One of the more problematic stories associated with the present wave of Palestinian violence is that of an attack on a security guard at a shopping mall in Maale Adumim.
A video shows repeated blows with an ax, directed at the head of the security guard, which continue despite the guard already down and defenseless. You can see it here.
What's especially troubling about this episode is that the attacker is someone who worked at the shopping mall, and was known to his victim. They had coffee together at the canteen, and the victim showed no hesitation to opening a door for the Palestinian after dark.
The story resembles what Jews have told one another for years, about Arabs and earlier about Europeans. You can't trust any of them, is the message. Even people you thought of as friends will turn against you when someone starts chanting slogans about killing Jews.
There is truth in this, but there are other stories as well. Arabs individuals provided refuge to Jews during the Hebron pogrom in 1929. More recently, Arab individuals have protected Jews set upon in Isaweea. Israel radio has reported about frequent contacts between Palestinian and Israeli security personnel that have saved Jews who took the wrong turn and found themselves threatened in a Palestinian town.
Our family has stories on both sides of the divide. A cousin spent her childhood with a Christian family in the Netherlands while her parents went east to their death. Another relative was turned over to the Germans by the Dutch. Another cousin who grew up in Germany, went to the US in the early 30's, and returned to his previous home in a US Army uniform, encountered people who expressed sorrow about what happened to his mother. He responded by saying that he wouldn't help them any more than they helped her.
The overall ambiguity of these stories is part of the Jewish experience.
Likewise, what we are hearing about the current wave of individual attacks. From the signs available, Mahmoud Abbas and other Palestinian leaders are both encouraging them and seeking to curtail or limit them. They are claiming to urge restraint, instructing security personnel to cooperate with Israelis, yet praising as martyrs those who have died while attacking Jews. Palestinian school maps continue to show the whole area from the Jordan to the sea as "Palestine," and lessons based on the Koran teach that those who sacrifice themselves for Islam are assured a place in the upper levels of Paradise.
Some of the violence is self-perpetuating. Close relatives of Palestinians killed in recent months have taken knives, guns, or cars, and have sought revenge by killing Jews. 
Thirty-three Israelis have been killed since mid-September, and many more injured. The number of Palestinians or Israeli Arabs killed while attacking is approaching 200. The numbers arrested or injured are somewhere in the thousands.
However we may decide to describe the support or opposition to the current wave of violence by the Palestinian leadership, it is not moving the Palestinians any closer to the accomplishment of national aims. They are suffering in part because of the barbarism shown by other Muslims in the region and the mass of migrants seeking refuge (or targets of violence) in Europe, and in part due to the Palestinians' own record in rejecting opportunities for negotiations that involve giving as well as taking. As long as basic conditions do not change, the Palestinian destiny is one of money and warm lip service from world leaders and political activists who aspire to be politically correct, but not much else.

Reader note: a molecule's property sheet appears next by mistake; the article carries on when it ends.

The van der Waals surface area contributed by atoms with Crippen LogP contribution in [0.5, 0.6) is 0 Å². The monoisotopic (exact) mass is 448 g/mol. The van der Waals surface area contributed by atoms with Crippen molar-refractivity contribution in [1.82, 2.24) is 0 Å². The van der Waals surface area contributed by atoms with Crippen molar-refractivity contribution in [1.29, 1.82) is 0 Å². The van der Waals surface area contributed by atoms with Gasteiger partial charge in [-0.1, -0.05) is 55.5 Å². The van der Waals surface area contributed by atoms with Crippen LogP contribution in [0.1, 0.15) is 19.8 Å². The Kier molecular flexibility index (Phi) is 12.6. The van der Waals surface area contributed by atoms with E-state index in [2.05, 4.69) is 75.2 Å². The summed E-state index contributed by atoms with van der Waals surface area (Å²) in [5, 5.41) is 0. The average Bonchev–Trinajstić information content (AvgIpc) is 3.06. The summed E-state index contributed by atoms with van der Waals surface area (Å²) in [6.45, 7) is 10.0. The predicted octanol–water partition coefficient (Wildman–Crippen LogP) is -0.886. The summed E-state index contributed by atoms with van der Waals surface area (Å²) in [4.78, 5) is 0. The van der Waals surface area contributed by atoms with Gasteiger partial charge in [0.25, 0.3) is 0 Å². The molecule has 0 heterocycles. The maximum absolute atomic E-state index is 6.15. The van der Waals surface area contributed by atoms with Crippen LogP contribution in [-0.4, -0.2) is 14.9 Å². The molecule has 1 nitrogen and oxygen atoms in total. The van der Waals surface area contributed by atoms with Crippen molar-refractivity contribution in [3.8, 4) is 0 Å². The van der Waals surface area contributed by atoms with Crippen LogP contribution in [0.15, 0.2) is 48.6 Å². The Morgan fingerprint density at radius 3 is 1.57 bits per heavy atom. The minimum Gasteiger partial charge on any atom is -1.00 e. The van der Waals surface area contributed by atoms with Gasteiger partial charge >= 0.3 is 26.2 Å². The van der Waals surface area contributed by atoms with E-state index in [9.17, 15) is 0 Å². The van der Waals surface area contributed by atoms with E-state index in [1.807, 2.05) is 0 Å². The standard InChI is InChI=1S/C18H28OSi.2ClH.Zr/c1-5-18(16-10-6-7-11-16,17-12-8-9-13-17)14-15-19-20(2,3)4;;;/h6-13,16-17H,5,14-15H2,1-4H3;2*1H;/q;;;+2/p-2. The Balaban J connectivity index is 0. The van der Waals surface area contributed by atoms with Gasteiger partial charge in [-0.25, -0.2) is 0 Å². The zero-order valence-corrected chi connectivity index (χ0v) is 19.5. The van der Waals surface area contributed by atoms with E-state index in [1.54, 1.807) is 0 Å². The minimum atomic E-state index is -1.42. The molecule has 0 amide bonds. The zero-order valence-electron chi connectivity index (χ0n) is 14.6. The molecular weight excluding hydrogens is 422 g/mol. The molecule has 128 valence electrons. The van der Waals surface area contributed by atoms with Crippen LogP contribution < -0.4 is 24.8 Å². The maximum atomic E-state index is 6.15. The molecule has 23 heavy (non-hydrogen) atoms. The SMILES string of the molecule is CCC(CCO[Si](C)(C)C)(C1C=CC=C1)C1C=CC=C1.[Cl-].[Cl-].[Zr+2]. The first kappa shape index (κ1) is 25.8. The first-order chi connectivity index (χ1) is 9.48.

What should Israel do?
We're destined to hear daily urgings from foreign worthies that we must sit with the Palestinians once again, with the implication that we must offer them something tempting. There are foreign leaders, including individuals at or close to the peaks of German, British, and US governments, who say that the time is not ripe. Opposition Israeli politicians join the confusing chorus. They are united in criticizing the Prime Minister and his government for failing to do enough, or for their stubborn adherence to a posture that there is nothing to do. Yet leading figures in the Knesset opposition also say that the time is not ripe.
Not being ripe may mean that the chaos in the Middle East keeps Palestinians and Israelis from being able to plan their future. Or it may mean that the lack of a Palestinian leadership, with nothing better on the horizon, makes it unlikely that any reasonable proposal from Israel can find an acceptance, or a  reasonable counter-offer
The larger picture resembles that story about the recent attack in the Maale Adumim shopping mall. It's hard to read Palestinian intentions and capacity, and dangerous to count on any optimistic prediction of what they'll do.
It's also significant that in response to that attack, Israeli security personnel initially closed Maale Adumim to Palestinian workers from the West Bank, but then reopened it after a couple of days. The closing/opening reflects the political sensitivity of each attack locally and within all of Israel, as well as the ongoing mutual dependence of Palestinians and Israelis, the concern to keep options open, and the conclusion that most of the time, most Palestinians prefer work for the sake of themselves and their families over opportunities for violence.
Comments welcome
Ira Sharkansky (Emeritus)
Department of Political Science
Hebrew University of Jerusalem
[email protected]